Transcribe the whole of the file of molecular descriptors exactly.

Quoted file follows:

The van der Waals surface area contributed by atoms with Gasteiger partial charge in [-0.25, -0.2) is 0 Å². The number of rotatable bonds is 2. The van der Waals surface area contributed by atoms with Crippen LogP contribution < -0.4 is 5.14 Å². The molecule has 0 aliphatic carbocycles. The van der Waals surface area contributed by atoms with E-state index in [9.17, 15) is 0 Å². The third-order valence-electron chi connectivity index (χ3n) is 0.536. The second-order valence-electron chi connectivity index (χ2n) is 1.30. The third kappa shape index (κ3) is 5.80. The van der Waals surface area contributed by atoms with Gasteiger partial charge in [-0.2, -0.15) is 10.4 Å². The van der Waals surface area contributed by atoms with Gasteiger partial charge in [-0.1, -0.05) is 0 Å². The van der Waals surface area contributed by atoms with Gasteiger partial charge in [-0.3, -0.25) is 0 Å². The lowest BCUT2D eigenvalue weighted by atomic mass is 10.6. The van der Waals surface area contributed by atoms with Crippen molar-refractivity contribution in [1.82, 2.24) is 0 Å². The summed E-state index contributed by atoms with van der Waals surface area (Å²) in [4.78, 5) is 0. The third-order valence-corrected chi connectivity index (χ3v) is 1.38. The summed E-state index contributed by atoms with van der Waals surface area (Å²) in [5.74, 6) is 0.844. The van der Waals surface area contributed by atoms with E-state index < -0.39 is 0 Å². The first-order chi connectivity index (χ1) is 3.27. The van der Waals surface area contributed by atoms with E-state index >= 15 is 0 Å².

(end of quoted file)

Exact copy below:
The van der Waals surface area contributed by atoms with Gasteiger partial charge in [-0.25, -0.2) is 0 Å². The number of rotatable bonds is 2. The van der Waals surface area contributed by atoms with Crippen LogP contribution < -0.4 is 5.14 Å². The molecule has 0 aliphatic carbocycles. The van der Waals surface area contributed by atoms with E-state index in [9.17, 15) is 0 Å². The third-order valence-electron chi connectivity index (χ3n) is 0.536. The second-order valence-electron chi connectivity index (χ2n) is 1.30. The third kappa shape index (κ3) is 5.80. The van der Waals surface area contributed by atoms with Gasteiger partial charge in [-0.2, -0.15) is 10.4 Å². The van der Waals surface area contributed by atoms with Gasteiger partial charge in [-0.1, -0.05) is 0 Å². The van der Waals surface area contributed by atoms with Gasteiger partial charge in [-0.3, -0.25) is 0 Å². The lowest BCUT2D eigenvalue weighted by atomic mass is 10.6. The van der Waals surface area contributed by atoms with Crippen molar-refractivity contribution in [1.82, 2.24) is 0 Å². The summed E-state index contributed by atoms with van der Waals surface area (Å²) in [4.78, 5) is 0. The third-order valence-corrected chi connectivity index (χ3v) is 1.38. The summed E-state index contributed by atoms with van der Waals surface area (Å²) in [5.74, 6) is 0.844. The van der Waals surface area contributed by atoms with E-state index < -0.39 is 0 Å². The first-order chi connectivity index (χ1) is 3.27. The van der Waals surface area contributed by atoms with E-state index >= 15 is 0 Å².